Setting New Goals: Fit & Funny

Yesterday, I completed a 10-day detox plan (yes, I live in LA SORRY).

I'm not telling you that because I want to you to comment on how good I look (but I'm not discouraging you from doing that, particularly on my Instagram). Instead, I'm sharing the thought process that I've been overcome with this morning: "what now?"

These last 10 days helped me get back on-track, both with my diet and my exercise, and I feel great. But I find myself staring at the month ahead of me (and the 27 days specifically that I have before attend a wedding in NYC) with a need for sense of direction to continue on my path.

Side note: I purposefully bought my bridesmaid dress 1 size too small to force myself to get into shape. The pressure is on.

As I started logging down in my journal exactly how I'll be eating and what I expect to lose in a month, I had a moment of clarity. Whether it's your body, your career, of for me my stand-up/writing, you have to do the exact same thing to reach success: plan, outline and commit.

We've all started the New Year off with a resolution to "lose weight," or "be more creative," but at least from experience I've found it to be more successful when I have a clear and measurable program in place, a goal in mind, and a plan of how to stay accomplished along the way. And believe me, I've yo-yo'd, so I know.

And with that said, I'm setting new goals. Yes, we get it, I want to be fit. But I want to be funnier, and take my work to the next level.

If you're on the same comedy path, consider:

  1. Researching festivals, fellowships, scholarships, etc and identifying which to apply to / when deadlines are.
  2. Get to working on your newest tape. Write those jokes now knowing you need a certain amount of minutes, and fill in the blanks.
  3. Logging your jokes/scripts and seeing where you are - then setting a goal of how much material you need to finish the next project.

Be funny my friends. Think thin thoughts.

Success and How I'm Impatient AF. But Am I Really?

I wish being a comedian meant that you could laugh all day. Just laugh. No drama, no stress, no worrying about the future.

But it's not as easy as it seems. It's a constant effort. I don't want to say it's an uphill battle...but since I can't think of a better analogy, let's call it a stair-master climb.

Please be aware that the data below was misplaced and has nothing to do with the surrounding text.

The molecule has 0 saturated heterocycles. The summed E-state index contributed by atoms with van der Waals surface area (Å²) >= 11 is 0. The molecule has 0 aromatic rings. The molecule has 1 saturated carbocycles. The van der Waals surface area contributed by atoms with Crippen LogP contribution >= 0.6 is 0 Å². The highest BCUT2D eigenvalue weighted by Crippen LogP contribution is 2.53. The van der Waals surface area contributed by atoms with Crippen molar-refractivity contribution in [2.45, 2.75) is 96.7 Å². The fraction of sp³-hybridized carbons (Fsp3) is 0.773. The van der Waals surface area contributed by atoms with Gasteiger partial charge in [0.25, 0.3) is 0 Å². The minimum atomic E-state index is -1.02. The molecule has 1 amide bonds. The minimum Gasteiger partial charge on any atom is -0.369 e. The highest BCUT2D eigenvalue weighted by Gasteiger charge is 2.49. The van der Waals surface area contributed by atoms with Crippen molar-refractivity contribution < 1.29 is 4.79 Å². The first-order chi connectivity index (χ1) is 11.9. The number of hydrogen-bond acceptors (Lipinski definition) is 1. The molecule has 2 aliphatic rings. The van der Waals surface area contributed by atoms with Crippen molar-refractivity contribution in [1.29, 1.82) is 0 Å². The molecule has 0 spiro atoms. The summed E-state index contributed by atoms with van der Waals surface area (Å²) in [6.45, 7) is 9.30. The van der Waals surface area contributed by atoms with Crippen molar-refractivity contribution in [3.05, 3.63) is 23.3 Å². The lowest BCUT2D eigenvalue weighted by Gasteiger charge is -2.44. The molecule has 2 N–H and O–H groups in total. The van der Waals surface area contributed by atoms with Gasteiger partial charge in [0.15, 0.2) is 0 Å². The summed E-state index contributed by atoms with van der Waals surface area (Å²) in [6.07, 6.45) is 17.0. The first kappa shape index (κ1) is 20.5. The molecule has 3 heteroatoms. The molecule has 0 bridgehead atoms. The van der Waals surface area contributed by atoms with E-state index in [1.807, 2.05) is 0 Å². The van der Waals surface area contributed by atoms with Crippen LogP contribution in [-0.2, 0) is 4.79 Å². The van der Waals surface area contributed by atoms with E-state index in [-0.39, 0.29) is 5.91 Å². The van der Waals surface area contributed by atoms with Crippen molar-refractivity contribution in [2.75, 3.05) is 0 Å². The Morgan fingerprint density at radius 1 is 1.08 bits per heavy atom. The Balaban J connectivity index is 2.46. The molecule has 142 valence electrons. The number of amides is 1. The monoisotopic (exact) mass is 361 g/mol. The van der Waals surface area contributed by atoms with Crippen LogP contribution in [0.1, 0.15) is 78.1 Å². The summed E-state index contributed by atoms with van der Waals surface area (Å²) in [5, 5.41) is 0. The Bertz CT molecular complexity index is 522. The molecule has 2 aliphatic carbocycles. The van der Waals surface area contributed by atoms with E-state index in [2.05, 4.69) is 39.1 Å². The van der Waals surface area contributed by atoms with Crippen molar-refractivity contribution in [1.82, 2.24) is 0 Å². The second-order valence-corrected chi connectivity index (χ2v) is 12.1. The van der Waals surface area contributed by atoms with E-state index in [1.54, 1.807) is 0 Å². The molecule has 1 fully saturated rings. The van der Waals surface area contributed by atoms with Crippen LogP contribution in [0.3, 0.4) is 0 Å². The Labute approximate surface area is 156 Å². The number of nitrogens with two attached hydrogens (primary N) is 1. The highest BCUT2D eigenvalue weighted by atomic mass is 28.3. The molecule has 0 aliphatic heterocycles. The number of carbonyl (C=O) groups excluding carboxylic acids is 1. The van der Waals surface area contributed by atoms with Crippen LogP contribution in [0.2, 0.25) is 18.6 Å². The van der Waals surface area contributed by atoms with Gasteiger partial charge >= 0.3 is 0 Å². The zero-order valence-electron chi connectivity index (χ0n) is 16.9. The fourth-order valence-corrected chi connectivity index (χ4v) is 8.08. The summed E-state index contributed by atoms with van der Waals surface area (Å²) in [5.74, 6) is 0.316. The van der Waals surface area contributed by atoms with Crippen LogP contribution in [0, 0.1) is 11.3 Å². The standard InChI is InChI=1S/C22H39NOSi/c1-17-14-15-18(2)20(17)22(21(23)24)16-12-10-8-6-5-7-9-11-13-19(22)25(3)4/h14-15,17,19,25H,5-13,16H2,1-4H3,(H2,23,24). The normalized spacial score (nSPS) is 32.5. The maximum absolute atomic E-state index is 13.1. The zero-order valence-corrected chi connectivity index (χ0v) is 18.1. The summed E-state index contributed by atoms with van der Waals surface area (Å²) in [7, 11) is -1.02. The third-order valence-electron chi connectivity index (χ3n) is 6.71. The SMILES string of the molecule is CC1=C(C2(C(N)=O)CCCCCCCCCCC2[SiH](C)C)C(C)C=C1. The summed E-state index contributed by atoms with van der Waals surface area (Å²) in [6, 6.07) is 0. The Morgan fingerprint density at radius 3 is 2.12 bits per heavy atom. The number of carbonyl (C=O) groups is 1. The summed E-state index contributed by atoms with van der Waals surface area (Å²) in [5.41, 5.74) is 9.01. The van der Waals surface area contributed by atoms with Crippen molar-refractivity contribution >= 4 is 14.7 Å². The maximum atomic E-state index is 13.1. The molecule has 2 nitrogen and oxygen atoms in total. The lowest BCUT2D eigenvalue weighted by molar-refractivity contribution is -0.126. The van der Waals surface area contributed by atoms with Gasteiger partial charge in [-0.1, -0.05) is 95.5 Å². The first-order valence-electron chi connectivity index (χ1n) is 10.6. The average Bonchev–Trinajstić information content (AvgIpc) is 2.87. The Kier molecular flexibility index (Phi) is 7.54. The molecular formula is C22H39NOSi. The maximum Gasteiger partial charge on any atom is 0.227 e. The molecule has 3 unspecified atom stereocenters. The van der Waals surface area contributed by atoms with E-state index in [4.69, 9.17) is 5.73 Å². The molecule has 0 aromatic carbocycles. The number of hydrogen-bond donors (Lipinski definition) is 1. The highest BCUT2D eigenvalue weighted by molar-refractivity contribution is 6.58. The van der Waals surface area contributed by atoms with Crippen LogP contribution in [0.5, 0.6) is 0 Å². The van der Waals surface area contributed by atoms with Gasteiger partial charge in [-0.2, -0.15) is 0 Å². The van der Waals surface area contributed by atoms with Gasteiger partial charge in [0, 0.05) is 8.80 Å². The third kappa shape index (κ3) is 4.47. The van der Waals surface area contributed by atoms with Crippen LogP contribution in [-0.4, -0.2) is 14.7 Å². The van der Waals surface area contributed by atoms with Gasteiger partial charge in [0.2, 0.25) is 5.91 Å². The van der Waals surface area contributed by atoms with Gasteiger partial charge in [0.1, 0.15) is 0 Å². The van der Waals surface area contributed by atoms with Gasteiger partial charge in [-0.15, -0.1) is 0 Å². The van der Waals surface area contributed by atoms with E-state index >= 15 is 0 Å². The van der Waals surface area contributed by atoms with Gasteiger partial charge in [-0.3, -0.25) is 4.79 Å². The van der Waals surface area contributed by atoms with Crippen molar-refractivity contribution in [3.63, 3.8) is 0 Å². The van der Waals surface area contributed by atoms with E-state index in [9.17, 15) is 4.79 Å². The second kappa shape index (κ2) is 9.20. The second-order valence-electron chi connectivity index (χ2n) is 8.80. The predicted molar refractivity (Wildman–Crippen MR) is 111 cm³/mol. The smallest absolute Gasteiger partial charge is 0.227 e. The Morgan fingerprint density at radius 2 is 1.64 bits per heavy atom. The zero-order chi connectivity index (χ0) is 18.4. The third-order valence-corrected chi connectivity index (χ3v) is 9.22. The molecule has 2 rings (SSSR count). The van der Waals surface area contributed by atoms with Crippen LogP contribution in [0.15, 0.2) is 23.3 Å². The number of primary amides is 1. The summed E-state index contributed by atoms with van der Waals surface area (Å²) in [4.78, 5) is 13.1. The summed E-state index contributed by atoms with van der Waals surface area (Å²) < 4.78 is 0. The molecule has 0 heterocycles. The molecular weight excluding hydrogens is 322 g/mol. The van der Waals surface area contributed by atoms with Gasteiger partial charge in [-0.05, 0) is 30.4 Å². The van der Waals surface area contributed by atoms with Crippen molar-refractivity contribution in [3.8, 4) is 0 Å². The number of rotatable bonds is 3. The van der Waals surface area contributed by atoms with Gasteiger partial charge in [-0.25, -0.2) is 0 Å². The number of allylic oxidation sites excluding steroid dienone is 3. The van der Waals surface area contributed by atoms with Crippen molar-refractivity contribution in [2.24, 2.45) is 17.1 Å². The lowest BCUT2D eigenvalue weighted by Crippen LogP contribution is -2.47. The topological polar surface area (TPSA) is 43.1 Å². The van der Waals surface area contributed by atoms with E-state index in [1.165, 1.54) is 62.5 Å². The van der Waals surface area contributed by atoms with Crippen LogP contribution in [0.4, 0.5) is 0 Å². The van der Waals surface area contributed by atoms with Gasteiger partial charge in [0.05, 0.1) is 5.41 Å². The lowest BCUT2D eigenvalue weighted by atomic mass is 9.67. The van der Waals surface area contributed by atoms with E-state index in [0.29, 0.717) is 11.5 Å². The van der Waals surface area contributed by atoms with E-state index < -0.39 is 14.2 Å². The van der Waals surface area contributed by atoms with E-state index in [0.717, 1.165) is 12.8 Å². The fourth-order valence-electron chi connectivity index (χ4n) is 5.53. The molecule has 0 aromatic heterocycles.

Like a stair-master, you know that with each step you take forward, you're doing something good for yourself. You control the pace -- you can make this journey go faster or slower -- but it's hard to keep going sometimes when you don't know how long it'll take until you reach your desired outcome.

I'm impatient AF. But am I really?

Knock on wood (or my Mac keyboard) but I would say I've experienced a lot of "early" success for only having done stand-up about a year. Maybe it was all this pent up energy I had from working in the entertainment industry (but always in creative-adjacent roles) or maybe it's that I've always been this funny but only just now got the guts to admit and pursue my dream.  But while I'm SO SO SO GRATEFUL for where I stand today, I can't say it doesn't irk me when people tell me to slow down, or not to expect things to happen so quickly.

I get it -- you have to wait to: pay your dues, to learn, to experience, and to practice. I'm not looking for a shortcut, but I'm looking to surround myself with the inspirational people, ideas, and platforms I need to be DIFFERENT.

You're right, NORMALLY, it takes ___ time to be comfortable on stage. It then takes ___ to find your voice and ___ for this and ___ for that. But what drives me forward is not the expected path. Isn't that what we're all in the game for, to change it? Why more of the same?